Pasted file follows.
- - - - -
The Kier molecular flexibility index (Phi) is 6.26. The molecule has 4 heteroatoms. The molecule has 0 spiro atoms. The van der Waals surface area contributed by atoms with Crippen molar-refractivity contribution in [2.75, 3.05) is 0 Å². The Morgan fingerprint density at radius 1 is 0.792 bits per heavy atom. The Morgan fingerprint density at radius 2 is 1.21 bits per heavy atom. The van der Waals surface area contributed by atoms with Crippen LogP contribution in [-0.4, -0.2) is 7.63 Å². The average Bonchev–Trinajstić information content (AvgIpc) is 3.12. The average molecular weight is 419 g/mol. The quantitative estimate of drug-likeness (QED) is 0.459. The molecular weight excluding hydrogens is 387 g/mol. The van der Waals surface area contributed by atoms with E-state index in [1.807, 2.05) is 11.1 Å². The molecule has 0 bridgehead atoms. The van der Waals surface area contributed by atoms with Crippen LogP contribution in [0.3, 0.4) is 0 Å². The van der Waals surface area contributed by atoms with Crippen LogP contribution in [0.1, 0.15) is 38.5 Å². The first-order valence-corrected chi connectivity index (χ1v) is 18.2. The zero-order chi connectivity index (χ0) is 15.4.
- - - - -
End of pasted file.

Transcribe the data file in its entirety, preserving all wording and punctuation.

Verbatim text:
The Kier molecular flexibility index (Phi) is 6.26. The molecule has 4 heteroatoms. The molecule has 0 spiro atoms. The van der Waals surface area contributed by atoms with Crippen molar-refractivity contribution in [2.75, 3.05) is 0 Å². The Morgan fingerprint density at radius 1 is 0.792 bits per heavy atom. The Morgan fingerprint density at radius 2 is 1.21 bits per heavy atom. The van der Waals surface area contributed by atoms with Crippen LogP contribution in [-0.4, -0.2) is 7.63 Å². The average Bonchev–Trinajstić information content (AvgIpc) is 3.12. The average molecular weight is 419 g/mol. The quantitative estimate of drug-likeness (QED) is 0.459. The molecular weight excluding hydrogens is 387 g/mol. The van der Waals surface area contributed by atoms with E-state index in [1.807, 2.05) is 11.1 Å². The molecule has 0 bridgehead atoms. The van der Waals surface area contributed by atoms with Crippen LogP contribution in [0.3, 0.4) is 0 Å². The van der Waals surface area contributed by atoms with Crippen LogP contribution in [0.1, 0.15) is 38.5 Å². The first-order valence-corrected chi connectivity index (χ1v) is 18.2. The zero-order chi connectivity index (χ0) is 15.4.